Central Imagery Office. Measurement and Signature Intelligence (Masint) consists of data that describe distinctive physical characteristics of a specific event, such as measuring the contents of a rocket plume or the size of a nuclear explosion. The Defense Intelligence Agency and the armed forces collect Masint. Analysts also participate in the interagency process, the way mid-level officials from across the U.S. government make and implement policy. They are members of specific expert communities who have a professional or academic interest in a given area of study. Most intelligence work has little to do with physical exertion and everything to do with mental activity. Once information is collected, it is disseminated to a variety of organizations to produce "all-source" finished intelligence. These analyses are at the heart of the "data fusion process" because they are intended to combine all relevant information to provide a coherent and accurate depiction of the topic at hand. All-source analyses of long-term interest are generally referred to as "intelligence estimates," although the intelligence community also provides all-source intelligence on topics of immediate concern. Three civilian organizations provide the majority of strategic all-source intelligence estimates to national policymakers. The National Intelligence Council (NIC) consists of about 20 National Intelligence Officers who are experts on specific issues or regions. Working for the Director of Central Intelligence, they supervise the production of major intelligence reports, often referred to as National Intelligence Estimates (NIEs). The National Foreign Intelligence Board, which is made up of senior representatives drawn from across the intelligence community, approves the estimates produced by the NIC, thereby generating a "community-wide" position on a particular subject. The Directorate of Intelligence (DI) of the Central Intelligence Agency is where the majority of all-source analysis is conducted by the CIA. Organized into offices that cover geographic regions and specific political, military, or economic issues, analysts produce current intelligence and undertake long-term research efforts, such as NIEs. The third organization that produces all-source intelligence is the State Department's Bureau of Intelligence and Research (INR). It is organized into bureaus covering regional and issue areas, and its analysts supply finished intelligence to the Secretary of State and other Department of State officials. It produces a counterpart to the National Intelligence Daily, the daily Secretary's Morning Summary, which is provided to the Secretary of State. The Department of Defense also maintains a vast network of organizations that produce finished in-


Part I Intelligence in the United States: An Introduction investigates and monitors foreign efforts to spy against the U.S. government and industry. It also conducts operations against hostile intelligence services operating within the United States. Recently, the bureau has been under pressure to place less emphasis on investigating terrorist activities within the United States with an eye toward criminal prosecution and to take more direct action to capture or interdict terrorists before they can strike.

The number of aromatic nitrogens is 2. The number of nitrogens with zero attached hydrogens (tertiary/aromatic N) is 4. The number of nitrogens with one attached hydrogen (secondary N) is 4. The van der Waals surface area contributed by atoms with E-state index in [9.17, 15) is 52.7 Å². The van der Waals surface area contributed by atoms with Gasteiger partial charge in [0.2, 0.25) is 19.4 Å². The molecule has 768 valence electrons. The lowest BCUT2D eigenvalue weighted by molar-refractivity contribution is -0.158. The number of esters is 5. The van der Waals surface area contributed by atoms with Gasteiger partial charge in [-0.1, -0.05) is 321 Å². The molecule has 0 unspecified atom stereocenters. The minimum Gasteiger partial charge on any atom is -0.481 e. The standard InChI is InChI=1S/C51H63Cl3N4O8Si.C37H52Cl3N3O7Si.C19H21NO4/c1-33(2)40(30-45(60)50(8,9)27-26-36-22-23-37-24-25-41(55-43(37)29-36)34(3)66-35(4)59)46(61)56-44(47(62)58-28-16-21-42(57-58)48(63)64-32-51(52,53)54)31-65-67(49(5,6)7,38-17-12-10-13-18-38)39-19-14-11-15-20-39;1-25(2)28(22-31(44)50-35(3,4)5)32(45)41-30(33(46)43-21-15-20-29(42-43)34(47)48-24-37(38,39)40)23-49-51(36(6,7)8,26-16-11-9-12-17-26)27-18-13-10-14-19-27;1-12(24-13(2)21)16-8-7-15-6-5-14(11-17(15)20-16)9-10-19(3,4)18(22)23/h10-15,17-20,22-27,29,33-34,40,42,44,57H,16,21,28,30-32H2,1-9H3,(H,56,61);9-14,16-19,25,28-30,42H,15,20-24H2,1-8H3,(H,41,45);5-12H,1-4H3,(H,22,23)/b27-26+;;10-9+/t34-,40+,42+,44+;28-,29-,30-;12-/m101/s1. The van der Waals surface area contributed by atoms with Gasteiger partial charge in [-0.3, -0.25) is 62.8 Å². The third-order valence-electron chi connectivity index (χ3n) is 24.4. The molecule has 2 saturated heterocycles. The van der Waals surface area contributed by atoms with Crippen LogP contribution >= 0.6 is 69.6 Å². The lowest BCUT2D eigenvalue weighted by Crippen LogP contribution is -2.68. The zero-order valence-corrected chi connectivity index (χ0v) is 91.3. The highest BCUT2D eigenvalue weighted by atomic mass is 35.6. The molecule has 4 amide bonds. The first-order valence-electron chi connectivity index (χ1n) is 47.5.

telligence, which deals mostly with foreign militaries. The Defense Intelligence Agency (DIA) provides finished intelligence on military issues to the Secretary of Defense, the Office of the Secretary of Defense, and the Joint Chiefs of Staff. Additionally, each of the military services maintains specialized intelligence capabilities. The U.S. Army runs the National Ground Intelligence Center. It produces all-source analysis on foreign armies and security forces. The Intelligence Center of the Office of Naval Intelligence gathers information about foreign surface ships, submarines, and undersea weapons, and monitors the capabilities of foreign sensor systems and ocean surveillance systems. The National Air Intelligence Center is the Air Force's analytical organization that monitors foreign air forces and space programs. The Marine Corps Intelligence Activity provides finished intelligence to guide acquisition decision for the Marines and to plan military operations. Each of the unified commands (such as the U.S. Central Command, or CENTCOM) runs a Joint Intelligence Center that produces intelligence directly related to military activities in the unified command's area of responsibility. Other government departments and agencies operate specialized intelligence bureaus. The Department of Energy's (DOE) Office of Intelligence, for instance, collects open-source information and produces classified and unclassified estimates dealing with foreign energy and technology programs. The DOE is especially concerned with monitoring international programs that could lead to the further proliferation of nuclear weapons. The Treasury Department also maintains a small intelligence bureau that monitors international economic, financial, and security affairs. Domestic counterintelligence activities are primarily the responsibility of the Federal Bureau of Investigation's National Security Division. The FBI

The Readings

Our first essay, an appendix to the Aspin-Brown Commission's report on the roles and missions of the U.S. intelligence community, offers a quick overview of the evolution of the U.S. intelligence community. It places the history of the intelligence community in the context of U.S. diplomatic history, demonstrating how the community evolved to meet the changing role and status of the United States in world politics. The second essay, Thomas Troy's "The Quaintness of the U.S. Intelligence Community: Its Origins, Theory, and Problems," defines the term intelligence community and discusses the difficulty of actually getting competing intelligence agencies to work together. The third essay, "The Use and Limits of U.S. Intelligence," is not about the past but rather addresses the future of U.S. intelligence in the aftermath of the September 11 Al-Qaeda attacks. The surprise suffered by the United States on that fateful September morning in 2001 had much in common with previous instances of surprise; hints of what was about to happen continue to be discovered in the intelligence pipeline. Frank J. Cilluffo, Ronald A. Marks, and George C. Sammoiraghi offer several suggestions about how to manage and analyze the enormous information flow that confronts analysts to better anticipate twenty-first century threats to the United States.


Strategic Intelligence: Windows Into a Secret World (An Anthology)